Hey, Tien-Tsin, it’s Jeff and I’ll ask Paul to comment. So we’re really pleased with the performance this year in the issuing business in particular and we continue to make very good progress with AWS on two funds: first on the technology side and second on the distribution side. As it relates to the existing customers, there really has not been any change in the competitive landscape, I would say we continue to believe that we win, kind of, 80% of the jump balls that come up. I think we announced today that we’ve got 10 folks in the hopper on the issuing side, six of which are competitive takeaway as before the LOIs that we use recently signed. So we don’t view that is — we really don’t view that as changing.

I would also say that before it’s a second part of your question, I’d also say that our partnership and collaboration with AWS really does sell in the marketplace. So in the last quarter we’ve met with a number of our large financial institution customers and I think the public cloud, first-centric approach that we’ve taken with AWS — sorry — here in a quarter ago really sells and resonates. I would say, as we said the Time Tangent [Phonetic] dramatically expands our target addressable market. I think we said was 3 times last August, but certainly with large FIs across the spectrum, really does — it really does resonate we think we’re ahead there based on feedback from our customer base.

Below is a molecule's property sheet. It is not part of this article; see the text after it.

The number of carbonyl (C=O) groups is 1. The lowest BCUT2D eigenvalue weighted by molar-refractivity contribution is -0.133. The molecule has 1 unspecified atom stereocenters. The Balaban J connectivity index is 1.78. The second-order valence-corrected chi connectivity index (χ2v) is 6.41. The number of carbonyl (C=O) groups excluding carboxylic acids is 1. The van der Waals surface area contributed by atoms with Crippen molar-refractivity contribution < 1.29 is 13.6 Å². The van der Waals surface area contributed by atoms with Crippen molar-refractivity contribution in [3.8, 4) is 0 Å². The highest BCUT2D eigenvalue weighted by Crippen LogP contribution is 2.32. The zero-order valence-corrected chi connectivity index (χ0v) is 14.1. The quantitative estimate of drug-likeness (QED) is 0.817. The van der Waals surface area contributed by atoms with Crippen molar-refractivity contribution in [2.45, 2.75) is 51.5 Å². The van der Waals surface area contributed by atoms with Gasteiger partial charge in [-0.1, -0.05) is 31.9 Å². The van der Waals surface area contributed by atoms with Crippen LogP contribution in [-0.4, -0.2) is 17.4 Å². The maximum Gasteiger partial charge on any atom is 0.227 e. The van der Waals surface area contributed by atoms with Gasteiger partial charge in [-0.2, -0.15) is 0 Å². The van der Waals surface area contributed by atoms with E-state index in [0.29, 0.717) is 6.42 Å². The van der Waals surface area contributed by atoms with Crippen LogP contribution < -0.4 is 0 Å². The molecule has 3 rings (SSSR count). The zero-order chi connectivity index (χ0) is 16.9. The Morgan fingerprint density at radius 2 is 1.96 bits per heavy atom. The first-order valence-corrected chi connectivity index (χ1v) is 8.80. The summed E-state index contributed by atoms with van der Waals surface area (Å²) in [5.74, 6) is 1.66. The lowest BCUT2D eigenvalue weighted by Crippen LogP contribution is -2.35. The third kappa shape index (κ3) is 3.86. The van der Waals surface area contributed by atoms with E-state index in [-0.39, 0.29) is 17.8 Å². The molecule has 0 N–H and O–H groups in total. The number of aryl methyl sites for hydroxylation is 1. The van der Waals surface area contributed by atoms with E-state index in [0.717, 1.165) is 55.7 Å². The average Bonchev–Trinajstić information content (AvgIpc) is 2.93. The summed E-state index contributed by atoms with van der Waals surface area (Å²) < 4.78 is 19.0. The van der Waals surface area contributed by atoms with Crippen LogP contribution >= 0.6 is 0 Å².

On the second part of what you said, I would say the vast majority of those prospects and there was a page on this — engine in our Investor Conference. The vast majority of those prospects are neobanks, fintechs and startups. So we certainly have a number of prospects on the traditional FI side, particularly in light of the Amazon relationship. I would say the vast majority of what we’re looking at there and the co-sell side with AWS and now also with 10x and PWC really centered around neobanks, fintechs and startups and that 25 number represents the vast majority.

And then Paul, do you want to add anything for this?

Paul Todd — Senior Executive Vice President and Chief Financial Officer

Yes, really, I mean, I would say, Tien-Tsin. I’d just reiterate how happy we were with the growth in the third quarter, you know, we had strong, kind of, transactional growth, strong account about growth. So our volume based revenue was growing right in that, kind of, long-term growth rate of that mid single-digit and so we expect that, kind of, put in the middle growth to continue. And certainly, as Jeff has said the environment that we’re operating with, it’s very similar to how we’ve been operating this business for years.